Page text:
The federal role in education
RALPH W. TYLER
DURING the 1960's the federal government's financial aid to schools and colleges surged upward from less than $2 billion to more than $10 billion and continued at this level into the 1970's. A large part of this increase was in funds for elementary and secondary education. In 1960 federal grants to elementary and secondary schools amounted to about a half-billion dollars. By 1970 this had risen to about $3.5 billion. Although scores of educational programs were initiated by federal action in the 1960's, the most important ones can be grouped according to four major objectives: educating the disadvantaged, broadening the access to higher education, improving education for the world of work, and desegregating schools and colleges. Before describing these efforts in more detail, however, some background is necessary.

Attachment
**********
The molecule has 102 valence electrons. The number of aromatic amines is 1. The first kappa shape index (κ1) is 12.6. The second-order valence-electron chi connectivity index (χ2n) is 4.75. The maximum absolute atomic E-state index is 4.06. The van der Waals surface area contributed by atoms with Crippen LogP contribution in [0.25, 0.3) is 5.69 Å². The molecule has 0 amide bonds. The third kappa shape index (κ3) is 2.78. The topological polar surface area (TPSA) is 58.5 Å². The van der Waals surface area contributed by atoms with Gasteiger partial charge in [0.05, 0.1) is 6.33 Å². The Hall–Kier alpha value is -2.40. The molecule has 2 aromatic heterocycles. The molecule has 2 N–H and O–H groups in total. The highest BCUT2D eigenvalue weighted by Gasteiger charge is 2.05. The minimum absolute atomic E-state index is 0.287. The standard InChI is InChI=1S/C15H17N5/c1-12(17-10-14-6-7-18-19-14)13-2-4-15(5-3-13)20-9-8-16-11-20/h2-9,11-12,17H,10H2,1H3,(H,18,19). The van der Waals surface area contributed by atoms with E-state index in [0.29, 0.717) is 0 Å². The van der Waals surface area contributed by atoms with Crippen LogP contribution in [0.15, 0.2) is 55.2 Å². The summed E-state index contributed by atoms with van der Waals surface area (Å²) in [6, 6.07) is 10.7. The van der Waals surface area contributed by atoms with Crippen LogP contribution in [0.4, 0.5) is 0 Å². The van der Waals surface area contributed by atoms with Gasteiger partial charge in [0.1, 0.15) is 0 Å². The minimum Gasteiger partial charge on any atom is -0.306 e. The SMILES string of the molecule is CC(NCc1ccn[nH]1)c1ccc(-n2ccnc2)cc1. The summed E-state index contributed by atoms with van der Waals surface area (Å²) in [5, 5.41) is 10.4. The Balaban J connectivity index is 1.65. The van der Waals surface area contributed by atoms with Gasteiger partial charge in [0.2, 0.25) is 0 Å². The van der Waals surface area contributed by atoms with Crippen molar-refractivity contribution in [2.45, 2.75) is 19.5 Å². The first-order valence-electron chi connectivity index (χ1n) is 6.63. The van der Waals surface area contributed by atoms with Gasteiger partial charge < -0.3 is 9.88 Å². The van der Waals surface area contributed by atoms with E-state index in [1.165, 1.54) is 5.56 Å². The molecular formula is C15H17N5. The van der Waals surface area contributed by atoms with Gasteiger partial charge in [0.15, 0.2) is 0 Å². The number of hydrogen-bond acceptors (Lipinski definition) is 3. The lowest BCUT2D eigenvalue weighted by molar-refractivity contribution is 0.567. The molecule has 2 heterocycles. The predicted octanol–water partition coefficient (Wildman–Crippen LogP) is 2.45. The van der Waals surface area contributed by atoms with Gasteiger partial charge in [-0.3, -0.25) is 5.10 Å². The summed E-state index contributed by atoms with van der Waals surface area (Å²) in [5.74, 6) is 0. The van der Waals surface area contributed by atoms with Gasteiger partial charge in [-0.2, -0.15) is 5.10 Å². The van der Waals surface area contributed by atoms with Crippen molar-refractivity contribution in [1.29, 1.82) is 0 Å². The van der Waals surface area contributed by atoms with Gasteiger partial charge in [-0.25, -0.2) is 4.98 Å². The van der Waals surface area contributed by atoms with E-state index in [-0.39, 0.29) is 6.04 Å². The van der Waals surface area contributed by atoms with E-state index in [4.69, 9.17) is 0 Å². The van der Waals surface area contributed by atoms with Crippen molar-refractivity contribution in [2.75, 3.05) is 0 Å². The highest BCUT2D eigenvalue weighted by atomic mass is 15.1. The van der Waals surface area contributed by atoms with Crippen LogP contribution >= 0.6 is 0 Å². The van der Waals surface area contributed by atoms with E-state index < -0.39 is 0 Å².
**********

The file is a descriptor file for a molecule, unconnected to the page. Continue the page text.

Although the Constitution does not specify education as a federal responsibility, the national government has long encouraged and often contributed to the support of schools and colleges. In 1785 the Congress of the Confederation adopted an ordinance for the disposal of public lands in the Western Territory that reserved one section of every township for the endowment of schools within that township. In the Northwest Ordinance of 1787 the Congress declared that "religion, morality and knowledge being necessary for good govern-